INTERVIEW Stained-glass artist Linda Mulloy


Through tinted glasses

Through tinted glasses

Ciara Moynihan

When we think of glass, we often think of its function – it keeps the cold out, it lets the light in, it allows a view. But for one local artist, glass is a beautiful medium in and of itself, something that can draw our gaze as well as carry it through to whatever lies beyond.
Linda Mulloy has been working with stained glass since the late 1980s, creating eye-catching installations in public and commercial spaces, as well as colourful commissions for private homes. Splitting her time between Westport and her new studio in Brighton, Linda also teaches the art of stained-glass during weekend courses that take place throughout the year, both in Westport and in the UK.
Born in Surrey, Linda moved around a lot with her family when she was growing up – so much so that she describes herself as ‘sort of rootless’. “When people ask me where I’m from, I say ‘If you draw a line from Nottingham to Chester, I come from below that’,” she laughs, adding more pensively: “All my life, all my real life, has been in Ireland.”  
After studying psychology in England, Linda moved to Ireland during the ’70s, settling in Sligo. She remained there for many years working as a psychologist, before upping stakes and moving to Westport.
Her life took a dramatic turn when she finally gave into her creative side after discovering glass as an artistic medium. She and two friends then attended a stained-glass course taught by the late Walter Michael in Lahardane, and her fate was sealed – and her career as a psychologist left behind forever.
So what was it that draws Linda to glass? “Colour,” she says firmly. “Colour is important to me all through my life – from what I wear, to the food I eat, to what things look like. It’s always relevant.”
The luminosity that glass lends to colour also enchants the artist. “You get a wonderful effect from holding coloured glass up to the light. It really is effective. It’s just so different to making something in wood or to painting something. When the light shines through the colour of the glass, it’s a totally different affair.
“And it changes, you know? You make something for a front door, and it’s great from the inside during the day, and then a night time, when you see it from the outside with a light on inside, it looks totally different.”
While many people associate stained glass with ecclesiastical settings, Linda’s pieces are a celebration of colour itself, and of form and fun. Her muses are her interests, and they are varied, offering a constant source of inspiration. “The things I’m interested are in the background all the time. Architecture. Mechanical things. The lay of the land – how hills and other features go together. Intricate metal work. All of those things.”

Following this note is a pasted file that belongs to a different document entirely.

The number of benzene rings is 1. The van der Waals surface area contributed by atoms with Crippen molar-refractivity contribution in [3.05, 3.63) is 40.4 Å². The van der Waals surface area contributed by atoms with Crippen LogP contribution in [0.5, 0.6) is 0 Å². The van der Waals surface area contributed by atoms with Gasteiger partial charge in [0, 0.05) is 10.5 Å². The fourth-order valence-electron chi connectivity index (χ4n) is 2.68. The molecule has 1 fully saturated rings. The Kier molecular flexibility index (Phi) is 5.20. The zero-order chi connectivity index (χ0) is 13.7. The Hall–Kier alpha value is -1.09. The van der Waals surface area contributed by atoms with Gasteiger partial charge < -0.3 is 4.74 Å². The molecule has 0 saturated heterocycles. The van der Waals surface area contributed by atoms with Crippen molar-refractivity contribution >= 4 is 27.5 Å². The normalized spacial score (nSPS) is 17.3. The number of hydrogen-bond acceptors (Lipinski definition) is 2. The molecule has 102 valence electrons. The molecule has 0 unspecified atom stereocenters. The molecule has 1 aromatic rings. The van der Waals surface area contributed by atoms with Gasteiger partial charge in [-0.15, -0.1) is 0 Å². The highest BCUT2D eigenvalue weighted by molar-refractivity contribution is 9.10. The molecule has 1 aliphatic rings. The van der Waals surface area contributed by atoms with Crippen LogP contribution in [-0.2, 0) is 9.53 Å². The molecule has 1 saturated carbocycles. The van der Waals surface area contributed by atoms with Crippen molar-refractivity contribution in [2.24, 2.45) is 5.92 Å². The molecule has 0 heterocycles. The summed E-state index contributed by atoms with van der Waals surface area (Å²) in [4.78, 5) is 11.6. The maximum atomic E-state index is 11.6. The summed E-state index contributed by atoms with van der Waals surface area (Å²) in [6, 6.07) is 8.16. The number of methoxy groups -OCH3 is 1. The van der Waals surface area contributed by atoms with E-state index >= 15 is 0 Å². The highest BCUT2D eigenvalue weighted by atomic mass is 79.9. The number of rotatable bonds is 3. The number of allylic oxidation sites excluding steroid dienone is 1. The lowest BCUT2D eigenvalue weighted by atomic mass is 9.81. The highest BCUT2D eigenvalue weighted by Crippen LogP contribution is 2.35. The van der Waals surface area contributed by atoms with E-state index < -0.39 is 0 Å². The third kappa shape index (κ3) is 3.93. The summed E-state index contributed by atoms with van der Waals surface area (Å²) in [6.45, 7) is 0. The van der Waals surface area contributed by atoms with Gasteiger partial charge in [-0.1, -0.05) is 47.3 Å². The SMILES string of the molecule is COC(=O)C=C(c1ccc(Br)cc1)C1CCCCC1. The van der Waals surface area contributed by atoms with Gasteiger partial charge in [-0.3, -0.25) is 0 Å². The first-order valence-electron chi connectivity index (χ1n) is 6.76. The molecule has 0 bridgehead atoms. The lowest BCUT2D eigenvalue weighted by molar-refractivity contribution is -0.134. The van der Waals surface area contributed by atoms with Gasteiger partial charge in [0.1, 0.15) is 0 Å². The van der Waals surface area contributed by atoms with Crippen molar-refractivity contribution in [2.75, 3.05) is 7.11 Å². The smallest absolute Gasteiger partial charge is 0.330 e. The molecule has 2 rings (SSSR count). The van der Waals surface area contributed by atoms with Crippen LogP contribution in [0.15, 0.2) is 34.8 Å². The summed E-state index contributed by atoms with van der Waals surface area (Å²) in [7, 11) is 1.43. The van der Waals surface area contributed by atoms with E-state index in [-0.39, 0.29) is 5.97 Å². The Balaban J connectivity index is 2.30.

Linda set up The Glasshouse in 1990, and has received a steady stream of commissions ever since. As well as working on her own, designing and making commissioned work, Linda often creates pieces with Westport-based artist Pamela Gray. Their collaborations include exhibitions and commissioned work for The Clew Bay Hotel and Mayo General Hospital.
People encounter her installations in public places and are often prompted to ask for a private commission. “People see those pieces, see what’s out there, and often say to me they’d like ‘something in that genre’, or ‘something like you usually do’, which is contemporary, bright, make-you-smile stuff. Some people want traditional styles, which is fine too. Sometimes people want to portray something in particular, or make the design relevant to the house or the people who are in it, and I’m open to all of that.
“Often, if I go to someone’s house and I see the space where they want the glass, I immediately get ideas, ideas about colours or maybe making use of the light in that particular spot.”
Aside from ‘flat panel’ stained glass, Linda likes to create 3-D sculptural pieces, including bowls, using such specialised techniques as ‘pâte de verre’, which involves fusing tiny grains of glass. The most recent exhibition of her 3-D work was held in the Greenway Artists’ Gallery in Westport during the summer.
Linda also loves to teach, and holds her popular weekend workshops – one in stained glass and another in fused glass – every three months. In the stained-glass course, students spend the two days exploring different kinds of glass, learning how to cut glass and use copper foil, and designing and making their own pieces. In the fused-glass workshop, participants learn about layering glass pieces and melting them together in the kiln, making beautiful shapes and patterns.
“The classes are great fun. The students will leave with the skill of being able to make stained glass themselves, independently. They’ll also have made a couple of small pieces as well as a larger piece. Some people like to finish the course and go away and work by themselves, others like to come back time and time again to the classes, where they’re provided with materials and support,” Linda explains.
“The workshops are also two days of ‘time out’, of doing something totally different. People really like that aspect of it. You’re working with your hands, and have to concentrate. You can’t really think of anything else out there in the world; you just think about what you're making. It’s a complete break from everything else that’s going on in your life.”
And indeed it does sounds like therapy – getting to play with shapes and radiant colour, and explore the world of glass, including, should you wish, the rose-tinted variety.

Linda Mulloy’s next stained-glass workshop in Westport takes place on November 2-3, and a few places are still available. (Her fused-glass workshop on November 9-10 is already full.) For more information on Linda’s work and upcoming classes in 2014, visit or contact her on 087 7981123 or